Lab Materials

So you want to start learning Docker, Kubernetes, Helm, Terraform etc. but don't want spend dollars or risk running past "free trials" on cloud providers. The good news is you can get started at home on your own hardware.


The following outcomes should be achieved as part of this lab:

  • A functional Kubernetes cluster
  • Functioning persistent storage
  • A deployment of Bitnami Kubeapps
  • Deploying applications via
    • Native Kuberentes (kubectl apply)
    • Terraform
    • Helm CLI
    • Helm via Kubeapps


For this lab you're going to need 4 machines. These could be physical PCs, but VMs are much more practical. You can use any HyperVisor of your choice, VMware Player, Hyper-V, ESXi, VirtualBox, or another.

We will be creating the following machines with these minimum specs:

OS: Ubuntu Server 20.04 LTS

  • NFS server
    • 1 vCPU
    • 1 GB RAM
    • 20 GB HD (Add as much as you want)
  • 2 Worker nodes
    • 2 vCPU
    • 4 GB RAM
    • 20 GB HD
  • 1 Master node
    • 2 vCPU
    • 4 GB RAM
    • 20 GB HD

You'll want at least 20GB of storage per machine and perhaps more for the NFS server.

If you want to use the scripts contained in the Lab Materials you will need to do the following from each new server:

  1. Execute git clone
  2. Execute cd KubeLabBuild
  3. Excecute chmod +x *.sh

Networking Considerations

You'll want to assign static IPs or use DHCP reservations for your VMs. You can learn more about those here.

If your DHCP server doesn't automatically register DNS, you'll want to edit the hosts file on each server and add static entries for each node in the cluster. This can be done by using the command sudo nano /etc/hosts and following the template laid out in the file. Remember not to comment your entries with a # when adding them.

NFS Server Setup

Once you have your base install done for Ubuntu, you'll want to make sure that it's up to date. Use the following command or run
sudo apt update && sudo apt upgrade -y

Once complete you'll need to execute the following commands or run

sudo apt install nfs-kernel-server
sudo mkdir /mnt/contstore
sudo chown nobody:nogroup /mnt/contstore/
sudo chmod -R 777 /mnt/contstore/

This installs the NFS Server and sets up a share located at /mnt/contstore

Next you'll need to make the share avaialable. Do this by editing /etc/exports

sudo nano /etc/exports

At the end of the file add the following line
/mnt/contstore *(rw,sync,no_subtree_check,insecure,no_root_squash)

NOTE: This is not a configuration I would use in a production environment, but works for the purposes of this lab.

After saving and closing the file, execute sudo exportfs -a and the NFS server should be ready for us to use.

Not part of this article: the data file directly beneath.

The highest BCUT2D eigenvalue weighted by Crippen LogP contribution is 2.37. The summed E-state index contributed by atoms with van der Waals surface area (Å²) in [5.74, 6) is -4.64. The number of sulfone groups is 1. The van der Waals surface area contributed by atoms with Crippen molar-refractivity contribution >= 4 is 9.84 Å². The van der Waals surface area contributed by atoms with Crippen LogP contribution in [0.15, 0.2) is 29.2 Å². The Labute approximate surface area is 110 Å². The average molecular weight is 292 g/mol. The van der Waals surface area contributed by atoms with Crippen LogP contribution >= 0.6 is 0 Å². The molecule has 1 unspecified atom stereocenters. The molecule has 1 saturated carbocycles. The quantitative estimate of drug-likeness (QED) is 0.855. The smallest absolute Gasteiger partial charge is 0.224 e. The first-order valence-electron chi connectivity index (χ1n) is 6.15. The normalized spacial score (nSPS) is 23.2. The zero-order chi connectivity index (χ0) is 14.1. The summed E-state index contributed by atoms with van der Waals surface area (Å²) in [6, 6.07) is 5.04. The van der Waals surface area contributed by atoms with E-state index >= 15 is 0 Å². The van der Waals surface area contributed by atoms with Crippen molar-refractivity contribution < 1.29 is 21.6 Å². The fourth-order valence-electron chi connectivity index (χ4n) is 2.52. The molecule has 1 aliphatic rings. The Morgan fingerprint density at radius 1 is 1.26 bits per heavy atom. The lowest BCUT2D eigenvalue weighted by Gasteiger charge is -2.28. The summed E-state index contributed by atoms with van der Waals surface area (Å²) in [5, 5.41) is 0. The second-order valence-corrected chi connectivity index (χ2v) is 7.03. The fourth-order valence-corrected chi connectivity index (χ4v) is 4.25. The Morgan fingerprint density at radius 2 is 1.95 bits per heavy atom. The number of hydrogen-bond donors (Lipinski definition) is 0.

Kubernetes Base Setup

On both the Master node and two Worker nodes, you will either need to run or execute the following manually.

sudo apt update && sudo apt upgrade -y

sudo apt -y install curl apt-transport-https

curl -s | sudo apt-key add -

echo "deb kubernetes-xenial main" | sudo tee /etc/apt/sources.list.d/kubernetes.list

sudo apt update

sudo apt -y install vim git curl wget kubelet kubeadm kubectl

sudo apt-mark hold kubelet kubeadm kubectl

sudo sed -i '/ swap / s/^\(.*\)$/#\1/g' /etc/fstab

sudo swapoff -a

sudo modprobe overlay

sudo modprobe br_netfilter

sudo tee /etc/sysctl.d/kubernetes.conf<<EOF
net.bridge.bridge-nf-call-ip6tables = 1
net.bridge.bridge-nf-call-iptables = 1
net.ipv4.ip_forward = 1

sudo sysctl --system

sudo apt update

sudo apt install -y curl gnupg2 software-properties-common apt-transport-https ca-certificates

curl -fsSL | sudo apt-key add -

sudo add-apt-repository "deb [arch=amd64] $(lsb_release -cs) stable"

sudo apt update

sudo apt install -y docker-ce docker-ce-cli

sudo usermod -aG docker $USER

sudo mkdir -p /etc/systemd/system/docker.service.d

sudo tee /etc/docker/daemon.json <<EOF
  "exec-opts": ["native.cgroupdriver=systemd"],
  "log-driver": "json-file",
  "log-opts": {
    "max-size": "100m"
  "storage-driver": "overlay2"

sudo systemctl daemon-reload 

sudo systemctl restart docker

sudo systemctl enable docker

Master Node Configuration

From the master node, you will now need to execute or execute the following manually.

sudo systemctl enable kubelet

sudo kubeadm init

mkdir -p $HOME/.kube

sudo cp -i /etc/kubernetes/admin.conf $HOME/.kube/config

sudo chown $(id -u):$(id -g) $HOME/.kube/config

kubectl cluster-info

kubectl apply -f

export KUBE_EDITOR=nano

kubectl get pods --all-namespaces

After this completes, you will see a message that looks similar to the following:

kubeadm join --token hhj7om.6mx432f7wktf0vzo \
        --discovery-token-ca-cert-hash sha256:489a493be0abc11cc58683ddc2af9b7578ac870bf03dff78f8db1f079e865170

You'll want to copy this and then execute it on your worker nodes using sudo.

sudo kubeadm join --token hhj7om.6mx432f7wktf0vzo \
        --discovery-token-ca-cert-hash sha256:489a493be0abc11cc58683ddc2af9b7578ac870bf03dff78f8db1f079e865170

Checking Node Status

After joining your nodes to the cluster execute the following from the master node and ensure that all nodes are in the ready state.

kubectl get nodes

Installing Helm

Helm charts can be used to deploy containers to your Kubernetes cluster. This will be required for using Kubeapps later in this guide. You can install be either executeing or executing these commands manually.

curl -fsSL -o
chmod 700

Installing Terraform